The PBS science series ‘NOVA’ performed a valuable service to the energy storage industry when airing its “Search for the Super Battery” episode on February 1, 2017. Hosted by technology writer David Pogue, the program explained the chemistry and designs of prominent energy storage technologies, and gave a sneak preview into the laboratories and fabrication plants of batteries on the cusp of commercial reality.
One of the most striking breakthroughs was a new lithium-ion (Li-ion) cell design. It replaces the notoriously flammable liquid electrolyte of conventional Li-ion cells with a solid polymer electrolyte, or ‘SPE’. The SPE is a specially designed plastic layer (rather than a liquid), that allows electrons to flow between the battery cell’s oppositely charged anode and cathode.
SPE batteries solid state design promises not only great safety improvements (especially fire retardancy) over liquid electrolyte Li-ion batteries, but potentially a significant leap in power density too. The SPE can withstand the buildup of dendrites from the lithium metal in the anode. Over time these dendrites grow out to the cathode, short-circuiting a Li-ion battery (which is what sets the liquid electrolyte on fire). By alleviating dendrites, SPEs may make way not only for safer Li-ion batteries but for much more power-dense—but equally light-weight and versatile—lithium metal batteries.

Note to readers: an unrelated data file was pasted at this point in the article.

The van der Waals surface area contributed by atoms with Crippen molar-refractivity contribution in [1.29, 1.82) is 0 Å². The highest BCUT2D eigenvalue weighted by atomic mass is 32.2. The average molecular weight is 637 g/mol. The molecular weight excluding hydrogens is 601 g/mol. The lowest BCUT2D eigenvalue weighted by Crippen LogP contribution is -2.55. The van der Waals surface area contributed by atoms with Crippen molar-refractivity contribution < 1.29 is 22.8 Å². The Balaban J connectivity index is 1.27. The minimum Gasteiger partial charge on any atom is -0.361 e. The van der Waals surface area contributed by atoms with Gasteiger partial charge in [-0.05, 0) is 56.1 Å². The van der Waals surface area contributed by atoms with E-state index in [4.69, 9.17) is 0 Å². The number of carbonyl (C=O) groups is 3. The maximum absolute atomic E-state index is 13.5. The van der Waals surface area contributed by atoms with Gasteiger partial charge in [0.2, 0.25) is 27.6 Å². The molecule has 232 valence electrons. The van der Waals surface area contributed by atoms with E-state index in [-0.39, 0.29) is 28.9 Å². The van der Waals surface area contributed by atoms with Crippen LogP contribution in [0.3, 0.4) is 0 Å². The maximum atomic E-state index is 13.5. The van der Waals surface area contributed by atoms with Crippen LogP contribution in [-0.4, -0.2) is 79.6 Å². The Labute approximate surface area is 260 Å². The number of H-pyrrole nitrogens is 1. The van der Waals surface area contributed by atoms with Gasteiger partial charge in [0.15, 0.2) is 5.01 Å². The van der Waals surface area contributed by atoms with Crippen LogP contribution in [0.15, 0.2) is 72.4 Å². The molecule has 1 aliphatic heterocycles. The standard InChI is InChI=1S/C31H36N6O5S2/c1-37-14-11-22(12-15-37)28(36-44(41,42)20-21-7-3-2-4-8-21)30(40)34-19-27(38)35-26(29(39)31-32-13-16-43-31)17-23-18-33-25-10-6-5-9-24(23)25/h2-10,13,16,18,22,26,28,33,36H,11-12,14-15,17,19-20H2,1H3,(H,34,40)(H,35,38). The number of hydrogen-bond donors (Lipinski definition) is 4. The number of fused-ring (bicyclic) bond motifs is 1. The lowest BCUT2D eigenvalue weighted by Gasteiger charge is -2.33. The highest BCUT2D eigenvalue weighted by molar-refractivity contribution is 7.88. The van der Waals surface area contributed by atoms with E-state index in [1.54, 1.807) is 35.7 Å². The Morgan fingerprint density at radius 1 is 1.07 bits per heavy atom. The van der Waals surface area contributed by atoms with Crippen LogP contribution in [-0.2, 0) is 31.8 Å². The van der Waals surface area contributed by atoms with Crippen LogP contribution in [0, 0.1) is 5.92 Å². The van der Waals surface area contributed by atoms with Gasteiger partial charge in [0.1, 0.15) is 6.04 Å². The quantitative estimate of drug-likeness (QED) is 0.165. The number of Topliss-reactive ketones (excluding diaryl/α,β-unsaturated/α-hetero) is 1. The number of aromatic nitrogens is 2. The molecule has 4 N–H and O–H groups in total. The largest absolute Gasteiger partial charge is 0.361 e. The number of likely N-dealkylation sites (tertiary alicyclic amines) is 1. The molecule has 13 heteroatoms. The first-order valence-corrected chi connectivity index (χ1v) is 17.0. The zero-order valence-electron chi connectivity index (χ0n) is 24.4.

One of the leading SPE battery firms, Ionic Materials, led by Tufts University professor and materials scientist Mike Zimmerman, is featured in this rather amazing NOVA clip
In our ongoing innovative storage business model REV Demonstration Project with Con Edison, GI Energy is working with two different battery types. Most sites will host a conventional Li-ion battery packaged by NEC Energy Solutions (NEC). One will host an innovative zinc-manganese dioxide (Zn-MnO2) chemistry developed by Urban Electric Power (UEP), a product of chemists from the City University of New York Energy Institute. UEP’s design is new type of rechargeable alkaline battery—akin to an AA household battery —made of sustainable materials and offering performance comparable to Li-ion and lead acid batteries at potentially much lower cost.
Over the coming years, GI Energy is looking to work with innovative cell makers like UEP and Ionic Materials and perhaps facilitate their commercialization and mass deployment by bringing them together with innovative packagers like NEC for real-world projects. Assuming batteries continue on something like a “Moore’s Law” trend in terms of increasing power density and declining price over the next decade, the business models GI Energy is pursuing with them, including 3rd party front-of-the-meter installations with utility priority dispatch and optimized market participation, will become integral of the 21st century power grid.